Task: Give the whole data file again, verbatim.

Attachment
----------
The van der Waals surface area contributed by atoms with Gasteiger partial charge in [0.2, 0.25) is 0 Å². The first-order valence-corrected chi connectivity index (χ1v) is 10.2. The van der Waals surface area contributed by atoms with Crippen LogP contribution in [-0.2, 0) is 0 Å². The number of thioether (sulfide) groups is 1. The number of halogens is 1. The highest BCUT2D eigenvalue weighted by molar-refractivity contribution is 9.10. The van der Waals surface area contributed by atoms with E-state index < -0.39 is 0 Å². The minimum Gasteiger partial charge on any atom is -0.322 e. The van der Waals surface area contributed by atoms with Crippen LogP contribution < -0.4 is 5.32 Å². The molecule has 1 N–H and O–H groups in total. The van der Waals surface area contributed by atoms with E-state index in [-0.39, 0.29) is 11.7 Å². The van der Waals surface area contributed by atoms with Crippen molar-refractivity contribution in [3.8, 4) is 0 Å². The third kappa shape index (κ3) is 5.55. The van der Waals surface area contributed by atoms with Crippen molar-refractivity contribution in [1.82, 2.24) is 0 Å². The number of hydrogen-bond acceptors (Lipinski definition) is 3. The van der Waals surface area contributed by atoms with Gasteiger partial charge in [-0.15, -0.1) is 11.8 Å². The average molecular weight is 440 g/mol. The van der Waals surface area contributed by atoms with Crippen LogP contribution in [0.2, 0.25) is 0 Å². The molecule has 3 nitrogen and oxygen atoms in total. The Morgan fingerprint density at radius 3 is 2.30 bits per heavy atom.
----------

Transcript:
The van der Waals surface area contributed by atoms with Gasteiger partial charge in [0.2, 0.25) is 0 Å². The first-order valence-corrected chi connectivity index (χ1v) is 10.2. The van der Waals surface area contributed by atoms with Crippen LogP contribution in [-0.2, 0) is 0 Å². The number of thioether (sulfide) groups is 1. The number of halogens is 1. The highest BCUT2D eigenvalue weighted by molar-refractivity contribution is 9.10. The van der Waals surface area contributed by atoms with E-state index < -0.39 is 0 Å². The minimum Gasteiger partial charge on any atom is -0.322 e. The van der Waals surface area contributed by atoms with Crippen LogP contribution < -0.4 is 5.32 Å². The molecule has 1 N–H and O–H groups in total. The van der Waals surface area contributed by atoms with E-state index in [-0.39, 0.29) is 11.7 Å². The van der Waals surface area contributed by atoms with Crippen molar-refractivity contribution in [3.8, 4) is 0 Å². The third kappa shape index (κ3) is 5.55. The van der Waals surface area contributed by atoms with Crippen molar-refractivity contribution in [1.82, 2.24) is 0 Å². The number of hydrogen-bond acceptors (Lipinski definition) is 3. The van der Waals surface area contributed by atoms with Gasteiger partial charge in [-0.15, -0.1) is 11.8 Å². The average molecular weight is 440 g/mol. The van der Waals surface area contributed by atoms with Crippen LogP contribution in [0.2, 0.25) is 0 Å². The molecule has 3 nitrogen and oxygen atoms in total. The Morgan fingerprint density at radius 3 is 2.30 bits per heavy atom.